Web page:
As published on smartcitiesworld.net, Thursday November 21, 2019.
The Dubai Future Council for Blockchain Dubai has launched its Dubai Blockchain Policy at Smart City Expo World Congress in Barcelona.
The policy is one of three initiatives from the Council for 2019 and 2020 and aims to establish Dubai as a global blockchain capital and provide a platform for exploring blockchain-based solutions. It also plans to issue reports on Dubai’s cryptocurrency positioning and its future blockchain landscape.
The launch of the Dubai Blockchain Policy complements Smart Dubai’s efforts to implement the Dubai Blockchain Strategy. Launched in 2016, the strategy seeks to make the Dubai Government the first in the world to conduct 100 per cent of applicable transactions via blockchain by 2020.
The policy comprises three core areas:
• Foundational capabilities, which cover technology platform and services, architecture and standards, shared network services, and legal support.
• Network governance, which includes network ownership and membership, intellectual property, funding and monetisation, and network expansion.
• Network operations, which covers data formats and interoperability, data privacy and confidentiality, node and network security, audit and compliance, and communication and adoption.
Director general of Smart Dubai, Dr Aisha Bint Butti Bin Bishr, said the emirate has been embracing advanced and emerging technologies and described blockchain as one of the most “prominent and promising of these breakthrough technologies”.
She added: “With that in mind, the Dubai Future Council for Blockchain sought to develop a policy to support government entities and private companies to implement the technology and form value-creating blockchain networks.”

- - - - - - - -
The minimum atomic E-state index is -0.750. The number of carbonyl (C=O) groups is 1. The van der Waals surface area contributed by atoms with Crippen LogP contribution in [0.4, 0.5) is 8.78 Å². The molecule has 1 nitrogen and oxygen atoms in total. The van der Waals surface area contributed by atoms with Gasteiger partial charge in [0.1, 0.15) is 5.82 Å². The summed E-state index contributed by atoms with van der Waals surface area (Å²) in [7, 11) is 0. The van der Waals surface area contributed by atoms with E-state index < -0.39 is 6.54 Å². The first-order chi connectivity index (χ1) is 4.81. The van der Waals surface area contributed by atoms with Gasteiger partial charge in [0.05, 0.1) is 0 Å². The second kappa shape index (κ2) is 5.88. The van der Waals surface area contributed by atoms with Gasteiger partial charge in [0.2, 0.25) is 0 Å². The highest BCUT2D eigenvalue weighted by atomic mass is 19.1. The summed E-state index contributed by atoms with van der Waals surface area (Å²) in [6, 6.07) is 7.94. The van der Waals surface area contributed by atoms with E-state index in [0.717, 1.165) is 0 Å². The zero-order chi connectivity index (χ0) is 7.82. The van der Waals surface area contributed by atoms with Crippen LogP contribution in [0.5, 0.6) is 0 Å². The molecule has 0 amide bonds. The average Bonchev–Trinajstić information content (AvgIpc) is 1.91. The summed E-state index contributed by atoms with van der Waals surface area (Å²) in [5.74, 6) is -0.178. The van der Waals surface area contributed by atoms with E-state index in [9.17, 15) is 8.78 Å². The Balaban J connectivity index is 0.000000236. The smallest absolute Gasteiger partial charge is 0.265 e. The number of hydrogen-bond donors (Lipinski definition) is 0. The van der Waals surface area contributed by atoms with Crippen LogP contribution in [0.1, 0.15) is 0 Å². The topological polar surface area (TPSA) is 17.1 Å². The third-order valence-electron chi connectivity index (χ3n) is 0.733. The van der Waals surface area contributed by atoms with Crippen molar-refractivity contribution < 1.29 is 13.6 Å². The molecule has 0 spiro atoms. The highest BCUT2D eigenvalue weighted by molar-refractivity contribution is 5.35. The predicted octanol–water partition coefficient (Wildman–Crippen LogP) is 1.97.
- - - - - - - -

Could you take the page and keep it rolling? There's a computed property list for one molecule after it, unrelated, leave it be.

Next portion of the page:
The Dubai Blockchain Policy was drafted and launched following a four-stage process. Initially, challenges were identified from multiple sources, including government entities and private companies, and a global benchmarking exercise on blockchain policy development and implementation was conducted.
The second stage was about identifying a set of focus areas to guide the development of the blockchain policy, based on findings from stage one. The third stage consisted of a number of workshops that brought together 68 attendees, representing 20 government and semi-government entities, 12 banks and 14 start-ups, to discuss requirements and options for blockchain policies.
The fourth and final stage evaluated the policy options against a set of guiding principles, including their ability to foster innovation, enable efficiency and drive adoption of blockchain. Stage four also examined potential policies’ compliance with regulations, their security and privacy features, and the extent to which they can be technology-agnostic and future-proof.